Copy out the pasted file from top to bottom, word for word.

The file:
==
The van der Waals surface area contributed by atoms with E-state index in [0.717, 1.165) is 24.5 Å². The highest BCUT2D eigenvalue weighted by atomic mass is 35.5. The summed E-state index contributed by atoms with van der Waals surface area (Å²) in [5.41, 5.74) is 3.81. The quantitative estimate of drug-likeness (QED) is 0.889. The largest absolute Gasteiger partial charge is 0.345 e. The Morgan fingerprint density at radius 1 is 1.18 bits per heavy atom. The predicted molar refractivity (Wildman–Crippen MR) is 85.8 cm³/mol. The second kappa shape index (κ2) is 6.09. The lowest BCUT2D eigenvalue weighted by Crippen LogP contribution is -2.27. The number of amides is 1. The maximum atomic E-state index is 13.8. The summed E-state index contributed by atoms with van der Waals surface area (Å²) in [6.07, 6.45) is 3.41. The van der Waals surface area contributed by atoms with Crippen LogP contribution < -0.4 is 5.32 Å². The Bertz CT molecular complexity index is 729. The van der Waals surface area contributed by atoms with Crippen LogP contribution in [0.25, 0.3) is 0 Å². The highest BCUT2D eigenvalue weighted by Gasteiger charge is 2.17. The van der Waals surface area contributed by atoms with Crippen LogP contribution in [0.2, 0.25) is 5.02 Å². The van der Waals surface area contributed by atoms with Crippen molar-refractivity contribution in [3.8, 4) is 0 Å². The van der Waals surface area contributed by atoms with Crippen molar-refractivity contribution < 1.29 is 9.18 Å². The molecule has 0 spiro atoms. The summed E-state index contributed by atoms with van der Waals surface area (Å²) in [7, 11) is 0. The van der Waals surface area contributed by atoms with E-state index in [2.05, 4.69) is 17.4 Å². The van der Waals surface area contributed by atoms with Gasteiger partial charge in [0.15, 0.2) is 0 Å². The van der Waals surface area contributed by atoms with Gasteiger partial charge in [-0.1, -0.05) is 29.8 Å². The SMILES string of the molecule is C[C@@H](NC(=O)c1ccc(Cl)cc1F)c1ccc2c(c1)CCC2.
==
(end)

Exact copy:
The van der Waals surface area contributed by atoms with E-state index in [0.717, 1.165) is 24.5 Å². The highest BCUT2D eigenvalue weighted by atomic mass is 35.5. The summed E-state index contributed by atoms with van der Waals surface area (Å²) in [5.41, 5.74) is 3.81. The quantitative estimate of drug-likeness (QED) is 0.889. The largest absolute Gasteiger partial charge is 0.345 e. The Morgan fingerprint density at radius 1 is 1.18 bits per heavy atom. The predicted molar refractivity (Wildman–Crippen MR) is 85.8 cm³/mol. The second kappa shape index (κ2) is 6.09. The lowest BCUT2D eigenvalue weighted by Crippen LogP contribution is -2.27. The number of amides is 1. The maximum atomic E-state index is 13.8. The summed E-state index contributed by atoms with van der Waals surface area (Å²) in [6.07, 6.45) is 3.41. The van der Waals surface area contributed by atoms with Crippen LogP contribution < -0.4 is 5.32 Å². The Bertz CT molecular complexity index is 729. The van der Waals surface area contributed by atoms with Crippen LogP contribution in [0.25, 0.3) is 0 Å². The highest BCUT2D eigenvalue weighted by Gasteiger charge is 2.17. The van der Waals surface area contributed by atoms with Crippen LogP contribution in [0.2, 0.25) is 5.02 Å². The van der Waals surface area contributed by atoms with Crippen molar-refractivity contribution in [3.8, 4) is 0 Å². The van der Waals surface area contributed by atoms with Crippen molar-refractivity contribution < 1.29 is 9.18 Å². The molecule has 0 spiro atoms. The summed E-state index contributed by atoms with van der Waals surface area (Å²) in [7, 11) is 0. The van der Waals surface area contributed by atoms with E-state index in [2.05, 4.69) is 17.4 Å². The van der Waals surface area contributed by atoms with Gasteiger partial charge in [0.15, 0.2) is 0 Å². The van der Waals surface area contributed by atoms with Gasteiger partial charge in [-0.1, -0.05) is 29.8 Å². The SMILES string of the molecule is C[C@@H](NC(=O)c1ccc(Cl)cc1F)c1ccc2c(c1)CCC2.